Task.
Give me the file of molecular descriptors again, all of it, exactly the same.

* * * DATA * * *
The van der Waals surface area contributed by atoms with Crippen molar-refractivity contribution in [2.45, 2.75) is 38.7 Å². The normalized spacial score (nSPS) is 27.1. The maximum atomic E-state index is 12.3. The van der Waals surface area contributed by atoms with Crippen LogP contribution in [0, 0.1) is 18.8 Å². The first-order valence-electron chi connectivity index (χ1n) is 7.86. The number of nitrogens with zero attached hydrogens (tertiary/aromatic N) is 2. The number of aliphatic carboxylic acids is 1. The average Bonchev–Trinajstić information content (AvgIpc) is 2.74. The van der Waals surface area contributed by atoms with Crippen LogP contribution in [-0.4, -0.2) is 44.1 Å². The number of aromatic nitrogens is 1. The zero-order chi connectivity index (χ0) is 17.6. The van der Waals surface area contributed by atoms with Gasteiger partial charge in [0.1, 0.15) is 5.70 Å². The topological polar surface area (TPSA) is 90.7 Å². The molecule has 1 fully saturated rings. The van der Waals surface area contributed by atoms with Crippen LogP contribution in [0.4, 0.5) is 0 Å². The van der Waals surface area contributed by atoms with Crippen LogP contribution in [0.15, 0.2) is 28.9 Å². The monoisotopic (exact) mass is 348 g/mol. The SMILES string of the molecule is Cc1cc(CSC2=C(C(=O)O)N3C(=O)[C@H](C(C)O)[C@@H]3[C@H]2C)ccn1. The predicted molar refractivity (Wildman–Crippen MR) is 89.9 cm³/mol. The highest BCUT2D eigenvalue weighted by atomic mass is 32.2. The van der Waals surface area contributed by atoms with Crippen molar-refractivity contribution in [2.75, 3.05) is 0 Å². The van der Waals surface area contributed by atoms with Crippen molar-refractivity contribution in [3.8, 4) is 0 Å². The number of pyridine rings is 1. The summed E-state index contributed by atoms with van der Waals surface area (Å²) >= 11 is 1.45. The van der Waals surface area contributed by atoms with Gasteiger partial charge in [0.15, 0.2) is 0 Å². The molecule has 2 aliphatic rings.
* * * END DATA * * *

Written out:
The van der Waals surface area contributed by atoms with Crippen molar-refractivity contribution in [2.45, 2.75) is 38.7 Å². The normalized spacial score (nSPS) is 27.1. The maximum atomic E-state index is 12.3. The van der Waals surface area contributed by atoms with Crippen LogP contribution in [0, 0.1) is 18.8 Å². The first-order valence-electron chi connectivity index (χ1n) is 7.86. The number of nitrogens with zero attached hydrogens (tertiary/aromatic N) is 2. The number of aliphatic carboxylic acids is 1. The average Bonchev–Trinajstić information content (AvgIpc) is 2.74. The van der Waals surface area contributed by atoms with Crippen LogP contribution in [-0.4, -0.2) is 44.1 Å². The number of aromatic nitrogens is 1. The zero-order chi connectivity index (χ0) is 17.6. The van der Waals surface area contributed by atoms with Gasteiger partial charge in [0.1, 0.15) is 5.70 Å². The topological polar surface area (TPSA) is 90.7 Å². The molecule has 1 fully saturated rings. The van der Waals surface area contributed by atoms with Crippen LogP contribution in [0.4, 0.5) is 0 Å². The van der Waals surface area contributed by atoms with Crippen LogP contribution in [0.15, 0.2) is 28.9 Å². The monoisotopic (exact) mass is 348 g/mol. The SMILES string of the molecule is Cc1cc(CSC2=C(C(=O)O)N3C(=O)[C@H](C(C)O)[C@@H]3[C@H]2C)ccn1. The predicted molar refractivity (Wildman–Crippen MR) is 89.9 cm³/mol. The highest BCUT2D eigenvalue weighted by atomic mass is 32.2. The van der Waals surface area contributed by atoms with Crippen molar-refractivity contribution in [2.75, 3.05) is 0 Å². The van der Waals surface area contributed by atoms with Crippen molar-refractivity contribution in [3.8, 4) is 0 Å². The number of pyridine rings is 1. The summed E-state index contributed by atoms with van der Waals surface area (Å²) >= 11 is 1.45. The van der Waals surface area contributed by atoms with Gasteiger partial charge in [0.15, 0.2) is 0 Å². The molecule has 2 aliphatic rings.